By Clifford Buttram
Special to Frost Illustrated
The Civil Rights Act of 1964 is arguably the most important piece of legislation created in the United States. While the signing of the Act and the implementation and enforcement of its laws still reverberate today, we tend to forget that the Act was one of human, equal and constitutional rights. In so many aspects and functions of American society up to 1964, the country essentially practiced a form of apartheid in many states; a society of separate, but unequal status based on race, color, and a hierarchical system of separatism. As a global example of democracy, the United States could not longer afford to be cast as hypocritical in enforcing a Constitution for only 80 percent of its population. The remaining 20 percent were birthright American citizens who were denied their human rights to live and function in a free society.
Although the Civil Rights Act was passed on July 2, 1964, many citizens do not realize that the bill was sent to Congress in November 1963 by President Kennedy. His assassination days later changed the political landscape and timeline for implementation. The bill that was intended to be introduced into law in January 1964 was argued, refined, and adjusted by Congress and President Johnson in the first six months of that year. The result was the singular and most definitive legislation we know as the Civil Rights Act of 1964 designed to create a more fair and equal American society.
To commemorate the signing of that historic piece of legislation, the University of Saint Francis, the MLK Club, and Frost Illustrated invite the public to join a community interactive discussion on this topic. It will occur on 50 years to the day (July 2) of the signing, at the Old Scottish Rite building from 5:30 p.m. to 7 p.m.
The period of 1955-1964 was ten years of struggle, violence, intimidation, and coercion. However, it was also a period of profound leadership and determination by civil rights leaders and the Kennedy and Johnson administrations. Within that time period, Dr. King led a movement for human, equal, and constitutional rights unseen in this country until 1964 or since. The continual pressure exerted on the federal government by the Movement to recognize all citizens as equal began to culminate in 1963. The movement had reached a crescendo with sit-ins, speeches, and marches to include MLK in Fort Wayne in June, MLK in Detroit, the August March on Washington, Freedom Riders, and the increasing hate and violence of the most extreme levels of racism in Mississippi and Alabama. However, it was the public debacle of police using fire hoses and dogs on American citizens in Birmingham, for all the country and world to see, that ultimately drove President Kennedy to plead to America that the time had come for equality and change. On June 12, 1963, President Kennedy conducted a prime time news cast to the American people about the travesty of segregation, how it had become a moral problem for America, and why society had to change for the better. That same night, Medgar Evers was assassinated in Mississippi. The origins of the 1964 passage were laid in the violent, turbulent, and transcending year of 1963.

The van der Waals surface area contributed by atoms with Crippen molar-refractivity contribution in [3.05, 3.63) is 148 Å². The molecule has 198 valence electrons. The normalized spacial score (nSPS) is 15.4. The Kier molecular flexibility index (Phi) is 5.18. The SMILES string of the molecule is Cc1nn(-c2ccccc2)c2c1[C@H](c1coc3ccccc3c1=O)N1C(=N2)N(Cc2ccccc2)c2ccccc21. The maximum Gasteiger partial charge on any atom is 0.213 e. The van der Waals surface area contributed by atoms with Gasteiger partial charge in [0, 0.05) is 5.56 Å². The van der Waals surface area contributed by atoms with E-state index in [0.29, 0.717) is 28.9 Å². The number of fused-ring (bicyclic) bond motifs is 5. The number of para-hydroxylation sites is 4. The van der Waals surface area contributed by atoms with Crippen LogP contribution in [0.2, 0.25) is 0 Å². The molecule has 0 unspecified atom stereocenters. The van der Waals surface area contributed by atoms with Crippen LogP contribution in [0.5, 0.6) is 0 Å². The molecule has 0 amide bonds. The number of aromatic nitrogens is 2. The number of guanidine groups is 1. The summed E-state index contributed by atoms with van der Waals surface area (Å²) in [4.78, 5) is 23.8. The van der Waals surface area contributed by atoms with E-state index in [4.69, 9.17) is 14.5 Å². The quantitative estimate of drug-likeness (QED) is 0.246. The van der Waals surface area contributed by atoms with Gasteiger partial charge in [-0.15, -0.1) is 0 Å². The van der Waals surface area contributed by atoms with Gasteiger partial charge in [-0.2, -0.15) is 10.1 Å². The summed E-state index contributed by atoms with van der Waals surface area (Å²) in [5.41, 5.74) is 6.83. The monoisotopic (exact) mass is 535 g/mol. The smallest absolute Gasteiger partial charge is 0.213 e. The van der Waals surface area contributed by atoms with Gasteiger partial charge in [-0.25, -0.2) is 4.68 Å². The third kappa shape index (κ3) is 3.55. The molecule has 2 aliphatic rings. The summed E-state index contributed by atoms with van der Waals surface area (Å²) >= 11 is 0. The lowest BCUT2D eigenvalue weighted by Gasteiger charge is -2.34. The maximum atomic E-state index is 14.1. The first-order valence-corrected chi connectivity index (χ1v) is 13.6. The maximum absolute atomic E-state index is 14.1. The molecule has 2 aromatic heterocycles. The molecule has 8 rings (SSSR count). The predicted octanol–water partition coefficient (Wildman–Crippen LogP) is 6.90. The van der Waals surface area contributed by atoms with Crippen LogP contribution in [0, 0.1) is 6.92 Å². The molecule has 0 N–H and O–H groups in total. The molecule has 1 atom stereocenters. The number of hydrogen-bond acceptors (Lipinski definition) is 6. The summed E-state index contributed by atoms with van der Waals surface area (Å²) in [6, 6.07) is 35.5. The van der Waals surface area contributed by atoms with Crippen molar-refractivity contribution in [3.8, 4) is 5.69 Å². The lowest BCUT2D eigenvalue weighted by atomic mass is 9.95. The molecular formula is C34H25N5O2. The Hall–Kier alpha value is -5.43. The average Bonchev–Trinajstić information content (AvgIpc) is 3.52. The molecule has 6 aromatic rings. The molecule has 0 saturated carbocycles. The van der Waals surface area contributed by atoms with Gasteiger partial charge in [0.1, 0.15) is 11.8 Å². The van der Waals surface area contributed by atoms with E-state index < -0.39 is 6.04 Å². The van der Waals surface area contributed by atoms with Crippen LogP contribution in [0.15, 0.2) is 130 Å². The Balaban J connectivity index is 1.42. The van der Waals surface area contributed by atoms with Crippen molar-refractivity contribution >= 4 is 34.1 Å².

To note that importance and depth of the Act, listed below are the 11 Titles which outline the Act:
I. Barred unequal application of voter registration.
II. Outlawed discrimination based on race, color, religion, national origin, or sex in public access areas.
III. Prohibited denying access to public areas.
IV. Encouraged the desegregation of schools and increased enforcement of this by the Attorney General.
V. Expanded the Civil Rights Commission founded in 1957.
VI. Outlawed discrimination by agencies that receive federal funds.
VII. Prohibits discrimination by covered employees on basis of race, color, religion, sex or national origin.
VIII. Required compilation of voter registration and voting data.
IX. Made it easier to move civil rights cases from state to Federal courts.
X. Established Community Relations Service
XI. Provided a defendant accused of contempt of these titles with a jury trial.
(Quoted from the Civil Rights Act of 1964)
These titles or provisions to the Act have created a more productive and fair society in the past 50 years. While we know that every aspect of society is not equal, all citizens are now offered a more level field to compete, prosper, and live within our society. As we remember the signing of this Act 50 years ago, it is still difficult to imagine the level of separatism that existed in this country. As someone born in the 60s, I certainly cannot personally attest to the struggle or living conditions at the time, but we all have parents, grandparents, great-grandparents and other written and oral histories to place the era in context with today’s society. We all have a perspective or opinion of the era, the Civil Rights movement, and how we live today, but the increasingly difficult task for all of us is to place into context the true meaning of the Movement and the Act.